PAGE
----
We provide the workshops you see here. However, there is a part of our grant that is about teacher leadership and coaching. Through this, we are helping teachers learn to develop and conduct their own PD for other teachers.

    Best,

    Tamara

     

     
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  • Icon for: Tami LaFleur

    Tami LaFleur

    Facilitator
    May 15, 2017 | 08:51 p.m.

    Thank you for offering to share, Tamara. Is the information you were referring to posted later in this discussion? I see you gave detail on all 13 modules! :) I'm wondering if there is enough information for teachers to get started on their own? Will there eventually be a cost to schools? 

    I think this program will really have impact and sustainability based on the teacher leader and coaching training.

     
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  • Icon for: Tamara Moore

    Tamara Moore

    Presenter
    May 16, 2017 | 09:13 a.m.

    Dear Tami-

    The 13 descriptions below are just that, descriptions...  each one is written up as a unit plan for teachers including lesson plans, notebook prompts, blackline masters, etc. There is enough information for teachers to get started on their own. Of course, professional development around using engineering design in the science classroom is helpful, but we did try to make it explicit enough that if one does not have any experience with engineering the lesson plans and upfront materials will help bridge the gap.  You can find one of the units at this link:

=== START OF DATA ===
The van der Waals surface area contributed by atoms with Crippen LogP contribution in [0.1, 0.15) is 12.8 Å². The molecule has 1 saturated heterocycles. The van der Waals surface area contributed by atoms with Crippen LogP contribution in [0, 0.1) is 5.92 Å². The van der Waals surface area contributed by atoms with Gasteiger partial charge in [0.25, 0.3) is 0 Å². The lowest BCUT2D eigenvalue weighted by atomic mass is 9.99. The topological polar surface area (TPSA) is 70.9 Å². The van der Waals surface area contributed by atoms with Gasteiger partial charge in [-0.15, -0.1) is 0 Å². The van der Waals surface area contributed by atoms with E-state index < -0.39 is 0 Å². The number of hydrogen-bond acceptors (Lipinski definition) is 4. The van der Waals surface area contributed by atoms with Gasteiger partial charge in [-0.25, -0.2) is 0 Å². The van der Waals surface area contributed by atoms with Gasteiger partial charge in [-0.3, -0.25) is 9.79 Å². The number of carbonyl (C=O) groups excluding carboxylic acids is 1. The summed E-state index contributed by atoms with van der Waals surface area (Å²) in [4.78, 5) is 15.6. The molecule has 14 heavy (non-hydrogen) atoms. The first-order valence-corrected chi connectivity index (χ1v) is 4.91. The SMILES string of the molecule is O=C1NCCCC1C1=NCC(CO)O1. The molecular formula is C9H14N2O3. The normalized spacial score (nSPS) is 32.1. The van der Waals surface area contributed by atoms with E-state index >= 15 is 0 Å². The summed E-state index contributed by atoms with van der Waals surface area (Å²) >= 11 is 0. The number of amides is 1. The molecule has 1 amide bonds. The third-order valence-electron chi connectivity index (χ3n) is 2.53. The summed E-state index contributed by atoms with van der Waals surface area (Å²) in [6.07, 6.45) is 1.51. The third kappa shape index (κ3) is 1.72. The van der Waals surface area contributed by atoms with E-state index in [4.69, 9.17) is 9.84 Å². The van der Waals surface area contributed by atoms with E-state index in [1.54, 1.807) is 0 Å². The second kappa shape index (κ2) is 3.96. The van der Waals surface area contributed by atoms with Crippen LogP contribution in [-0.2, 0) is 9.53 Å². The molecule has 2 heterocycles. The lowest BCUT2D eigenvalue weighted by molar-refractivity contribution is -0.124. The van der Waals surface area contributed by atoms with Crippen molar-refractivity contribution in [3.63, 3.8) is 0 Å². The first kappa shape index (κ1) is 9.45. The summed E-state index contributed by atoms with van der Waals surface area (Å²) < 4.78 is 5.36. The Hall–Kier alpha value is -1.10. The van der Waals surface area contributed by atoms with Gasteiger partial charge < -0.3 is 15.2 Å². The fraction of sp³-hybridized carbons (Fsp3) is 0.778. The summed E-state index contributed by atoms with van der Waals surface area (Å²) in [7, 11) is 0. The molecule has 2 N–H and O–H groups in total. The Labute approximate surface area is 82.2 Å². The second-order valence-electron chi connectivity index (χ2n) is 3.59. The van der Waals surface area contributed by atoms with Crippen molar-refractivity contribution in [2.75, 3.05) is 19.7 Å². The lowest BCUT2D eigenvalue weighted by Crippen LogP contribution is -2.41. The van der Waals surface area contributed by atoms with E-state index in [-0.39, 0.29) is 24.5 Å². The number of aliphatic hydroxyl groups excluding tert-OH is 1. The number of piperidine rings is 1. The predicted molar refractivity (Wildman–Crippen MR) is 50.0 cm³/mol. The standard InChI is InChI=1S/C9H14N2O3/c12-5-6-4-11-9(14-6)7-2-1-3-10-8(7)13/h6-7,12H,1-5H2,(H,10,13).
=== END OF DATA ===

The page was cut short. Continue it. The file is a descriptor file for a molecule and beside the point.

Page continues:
https://drive.google.com/open?id=0BypijqEOvFThc...

     

     

    This is free for use in classrooms or in teacher education settings. If you would like to use it in any other capacity, please let me know. Please remember that this is still a draft - but a very far along draft. Please let me know what you think!  

     

    In terms of cost to schools, our goal is to keep the resource as inexpensive as possible. Right now, in draft form, they are free. What I would like to see is that if a school is willing to print and use, then it remains free, but if a school would rather have that done for them, then there be a cost. We are still working with vendors to see if they would be willing to do that if we allow them to sell the materials in kits too.  We'll see how that turns out. :)

     
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  • Icon for: Tami LaFleur

    Tami LaFleur

    Facilitator
    May 16, 2017 | 09:31 a.m.

    Tamara-

    I am in public education and would love to look at your unit and share with teachers! Thank you! (I am having trouble with the link- error message?)

     
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  • Icon for: Tamara Moore

    Tamara Moore

    Presenter